The diplomatic consequences of withdrawing U.S. troops from Germany had begun well before the announcement because its possibility had loomed for decades.
Even before the Soviet collapse, Europe’s political deformation had put in doubt the capacity of U.S. deployments to “keep the Russians out, the Americans, in and the Germans down.” The European, and especially the German bodies politic were increasingly well-disposed toward Soviets, ill-disposed toward Americans, and so haughty about both that they pretended to dictate American behavior. Thus, whether American troops’ presence in Europe in general and Germany in particular was of any benefit to them, Americans were compelled to ask what, precisely, our presence there gained for us. The relationship paid dividends to the American individuals and institutions involved in it. The practical benefits that their European counterparts also drew from the relationship forged a bond between them—very much including shared contempt for ordinary Americans.
The spectacle of U.S. Democratic politicians lionized and Republicans demonized helped sharpen the question: Just what do we get out of stationing troops in Europe? The Russians were not going to invade. And the Europeans, Germans first, continued choosing to become ever more dependent on Russia for energy, and using the U.S. as the “bad cop” as they improved their own relations with Russia and Russia’s sometime client Iran to America’s disadvantage.
President Donald Trump boiled down ordinary Americans’ resentment by pointing out that the Europeans were not meeting agreed-upon goals for military spending. Had he asked what of value to the United States the Europeans, Germans first, would have bought even with the requisite amounts of cash, the lack of a compelling answer would have made a powerful case for what used to be called “an agonizing reappraisal” of our military relationship with Europe.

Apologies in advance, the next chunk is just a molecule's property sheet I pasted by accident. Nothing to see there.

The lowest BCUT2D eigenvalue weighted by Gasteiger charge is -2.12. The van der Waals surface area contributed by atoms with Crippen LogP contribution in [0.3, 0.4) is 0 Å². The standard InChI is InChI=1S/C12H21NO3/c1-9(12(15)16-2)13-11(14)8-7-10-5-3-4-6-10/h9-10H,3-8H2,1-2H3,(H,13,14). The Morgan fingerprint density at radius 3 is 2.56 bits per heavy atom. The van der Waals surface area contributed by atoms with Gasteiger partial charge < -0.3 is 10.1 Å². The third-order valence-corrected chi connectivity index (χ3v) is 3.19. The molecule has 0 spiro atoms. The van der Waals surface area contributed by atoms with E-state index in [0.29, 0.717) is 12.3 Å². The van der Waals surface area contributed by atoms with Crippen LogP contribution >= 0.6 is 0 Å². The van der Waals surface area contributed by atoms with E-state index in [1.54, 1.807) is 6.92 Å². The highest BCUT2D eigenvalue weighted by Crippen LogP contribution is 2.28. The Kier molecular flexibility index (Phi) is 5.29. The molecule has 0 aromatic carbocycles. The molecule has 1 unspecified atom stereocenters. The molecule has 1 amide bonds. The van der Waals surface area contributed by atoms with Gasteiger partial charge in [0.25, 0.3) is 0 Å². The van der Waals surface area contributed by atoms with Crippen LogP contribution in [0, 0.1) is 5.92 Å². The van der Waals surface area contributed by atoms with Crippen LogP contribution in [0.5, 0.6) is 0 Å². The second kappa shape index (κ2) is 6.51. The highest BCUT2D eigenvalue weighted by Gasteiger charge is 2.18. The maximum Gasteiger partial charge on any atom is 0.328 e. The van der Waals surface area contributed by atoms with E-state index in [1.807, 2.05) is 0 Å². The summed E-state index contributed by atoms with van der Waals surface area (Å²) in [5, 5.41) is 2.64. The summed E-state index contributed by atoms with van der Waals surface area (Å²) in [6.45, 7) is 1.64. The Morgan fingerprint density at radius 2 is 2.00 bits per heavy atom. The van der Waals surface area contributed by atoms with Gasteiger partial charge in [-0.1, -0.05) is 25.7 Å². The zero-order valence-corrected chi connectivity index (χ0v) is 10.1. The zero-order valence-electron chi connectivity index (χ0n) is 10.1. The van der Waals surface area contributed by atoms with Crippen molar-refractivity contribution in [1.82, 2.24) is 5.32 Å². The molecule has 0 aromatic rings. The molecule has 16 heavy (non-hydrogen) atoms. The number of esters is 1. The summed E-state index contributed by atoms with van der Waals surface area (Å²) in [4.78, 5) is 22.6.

The announcement of partial withdrawal inspired German politicians to express regret, and even condemnation, as if Trump had committed an infidelity. But the most important thing about their reaction is what they did not say, will not say, and cannot say, namely how that withdrawal hurts Americans.
If these Europeans and their U.S. counterparts are serious, they will prepare a reaction for when the U.S. announces that it will withdraw the B61-12 nuclear bombs that are now to be delivered by German Tornado fighter-bombers, and later by F/A-18E/F Super Hornets that Germany is purchasing to replace them. But Germany chose not to buy the far more capable F-35A. What purpose does less than optimal American nuclear collaboration with a Germany less than committed to…well we really do not know to what Germany may or may not be committed. That is why any argument for retaining any troops in Germany or anywhere else in Europe really does have to be made strictly on the basis of what good it may do for Americans.
The partial withdrawal announced on July 29 has already served the purpose of reminding Europeans that the U.S. armed forces exist for America’s sake.